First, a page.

Bleak export view, lower prices worry jeera growers

Sowing delayed by a month; prices down 10% from last year

Poor export prospects and lower prices, coupled with delayed sowing, are hurting jeera growers this rabi season.

As on December 2, 2019, rabi sowing for jeera was undertaken on 1,31,561 hectares in Gujarat, nearly 70,000 hectares down from

1,99,455 hectares reported around the same time last year. The three-year average jeera acreage in the State is 3.36 lakh hectares. Gujarat is the largest producer of cumin seed in the country.

The unseasonal rains after Diwali and moist weather has delayed sowing by about a month. Farmers said prices have also gone down by about 10 per cent or about 20-25 a kg from 185-190 a kg seen last year at the same time.

“Jeera market prices are quoting around 165 a kg in the spot market. The sowing is expected to be same as last year. But, with the current lower prices, we believe jeera will not fetch the desired returns for farmers,” said a grower from Surendranagar district.

No export incentives

Farmers have less enthusiasm for jeera sowing not just due to lower prices, but also because of uncertain export prospects. The government has not renewed the export incentive scheme, which ended in July this year. Ashwin Nayak, Chairman, Federation of Indian Spice Stakeholders, said the government was repeatedly being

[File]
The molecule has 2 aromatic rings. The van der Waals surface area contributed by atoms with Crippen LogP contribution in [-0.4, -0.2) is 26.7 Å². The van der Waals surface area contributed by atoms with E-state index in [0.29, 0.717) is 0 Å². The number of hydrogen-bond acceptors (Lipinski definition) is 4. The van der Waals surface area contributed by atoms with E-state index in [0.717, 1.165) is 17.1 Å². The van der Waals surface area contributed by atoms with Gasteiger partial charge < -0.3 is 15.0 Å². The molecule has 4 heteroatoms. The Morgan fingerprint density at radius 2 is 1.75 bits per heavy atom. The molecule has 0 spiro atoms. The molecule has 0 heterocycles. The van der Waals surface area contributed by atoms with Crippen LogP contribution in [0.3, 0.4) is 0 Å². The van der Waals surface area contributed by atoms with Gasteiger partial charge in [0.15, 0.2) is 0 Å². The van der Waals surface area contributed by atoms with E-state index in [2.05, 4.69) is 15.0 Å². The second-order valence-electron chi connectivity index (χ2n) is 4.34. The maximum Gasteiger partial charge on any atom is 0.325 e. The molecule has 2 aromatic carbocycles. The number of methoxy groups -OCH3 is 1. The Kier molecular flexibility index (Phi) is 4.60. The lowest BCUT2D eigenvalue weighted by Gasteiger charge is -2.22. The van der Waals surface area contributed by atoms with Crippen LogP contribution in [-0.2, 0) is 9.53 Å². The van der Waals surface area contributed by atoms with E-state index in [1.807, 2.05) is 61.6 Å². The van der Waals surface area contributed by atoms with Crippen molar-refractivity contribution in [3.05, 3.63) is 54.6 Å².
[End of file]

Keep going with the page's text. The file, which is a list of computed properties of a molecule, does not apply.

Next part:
requested for extension of the export incentive scheme for agriculture produce, to no avail.

Last month, exporters had raised the issue of Merchandise Exports from India Scheme (MEIS) applications being blocked since August 1 and requested the government to immediately accept the due MIES applications.

“Traders have stopped offering fresh quotes to buyers. As a result, prices have dropped around 10-25 per cent, indirectly hurting farmers. In recent months, which are considered the good season for exports, export

registrations have almost stopped as exporters are not taking orders due to the uncertainty on MEIS. This has led to increased supplies in the domestic markets leading to further pressure on local prices,” Nayak said.

Export outlook poor

Export volume for the current year is expected to be nearly half of what it was at the same time last year at over 1.6 lakh tonnes. Currently, global prices as quoted from Syria and Turkey for cumin seed hovers around $3,500 per tonne. Indian jeera is offered in the range of $2,300-2,400 per tonne.

On the MCX commodity exchange, Jeera futures for the near-month December contract quoted at 15,887 per quintal as against the spot prices of 16,237. This indicates a further downside in jeera prices, leaving farmers edgy with lesser returns from their crop.